Child with Autism
This is Bao. Bao is a child with Autism. He lives in a care center because his behavior is sporadic and his mother can no longer manage him.
Bao often refuses to talk to people. Instead, he will pound his fists on tables, scream, or cover his ears. Occasionally, when Bao is not getting his way, he will hit himself or his peers. He has no real friends and does not like to give or receive affection. He spends most of his time alone, looking out the window.
Today, Bao is struggling because his head hurts and he does not know how to tell his caretakers. Nobody knows that Bao often gets headaches because he isn’t able to tell them. The stress of being unable to tell them means that the headaches hurt worse and last longer.
Because of the way Bao’s mind works, he is often uncomfortable. Even something as simple as the tag on his shirt can feel like a thorned vine rubbing across his back. When his caregivers don’t understand him, they sometimes become frustrated and forget to talk to him like a person. Bao hates it when people don’t talk to him like a person, but he understands that he isn’t able to communicate well with them, either.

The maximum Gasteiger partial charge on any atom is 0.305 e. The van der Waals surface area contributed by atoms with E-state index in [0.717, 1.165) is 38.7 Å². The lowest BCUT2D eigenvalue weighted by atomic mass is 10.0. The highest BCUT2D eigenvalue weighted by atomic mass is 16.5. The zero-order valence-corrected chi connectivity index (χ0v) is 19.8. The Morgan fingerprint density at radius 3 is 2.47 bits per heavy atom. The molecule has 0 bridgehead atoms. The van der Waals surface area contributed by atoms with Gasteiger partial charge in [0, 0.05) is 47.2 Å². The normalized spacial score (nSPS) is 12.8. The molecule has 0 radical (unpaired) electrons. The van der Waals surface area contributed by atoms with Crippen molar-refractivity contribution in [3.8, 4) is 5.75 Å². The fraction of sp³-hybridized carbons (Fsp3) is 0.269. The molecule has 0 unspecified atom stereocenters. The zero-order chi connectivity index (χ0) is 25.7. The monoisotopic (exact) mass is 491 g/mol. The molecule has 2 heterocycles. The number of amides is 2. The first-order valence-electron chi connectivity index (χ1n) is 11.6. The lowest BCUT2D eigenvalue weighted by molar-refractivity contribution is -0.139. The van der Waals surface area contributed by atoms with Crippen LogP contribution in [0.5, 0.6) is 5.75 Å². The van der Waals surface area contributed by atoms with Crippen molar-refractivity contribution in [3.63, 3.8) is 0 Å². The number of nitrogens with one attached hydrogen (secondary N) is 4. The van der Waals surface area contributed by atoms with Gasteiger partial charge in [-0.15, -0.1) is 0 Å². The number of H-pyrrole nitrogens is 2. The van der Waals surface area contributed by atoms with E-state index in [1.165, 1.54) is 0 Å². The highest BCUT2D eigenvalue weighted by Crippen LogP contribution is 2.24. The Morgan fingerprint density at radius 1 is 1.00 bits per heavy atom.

What Bao doesn’t understand is why his life has to be different from that of other children. Bao watches his peers play together and talk and have fun, but he doesn’t know how to interact the same way. Bao feels very lonely sometimes.
Pretend you are Bao. What if you were in pain and could not tell anyone? What if every day you had to wear clothing that didn’t seem to fit properly, but nobody understood? Have you ever been in a situation where you felt left out or misunderstood? Have you ever been so frustrated you wanted to pound your fists on a table? How must it feel to live that way all the time?
What are some other ways you can relate to Bao? Do you feel like perhaps he withdraws because he is embarrassed to try to interact? How might you help someone like Bao feel more comfortable and included when you meet them? What could we do, as a society, to ensure that Bao and other children like him never feel like they are a burden? What might happen if we, instead, give them tools to flourish?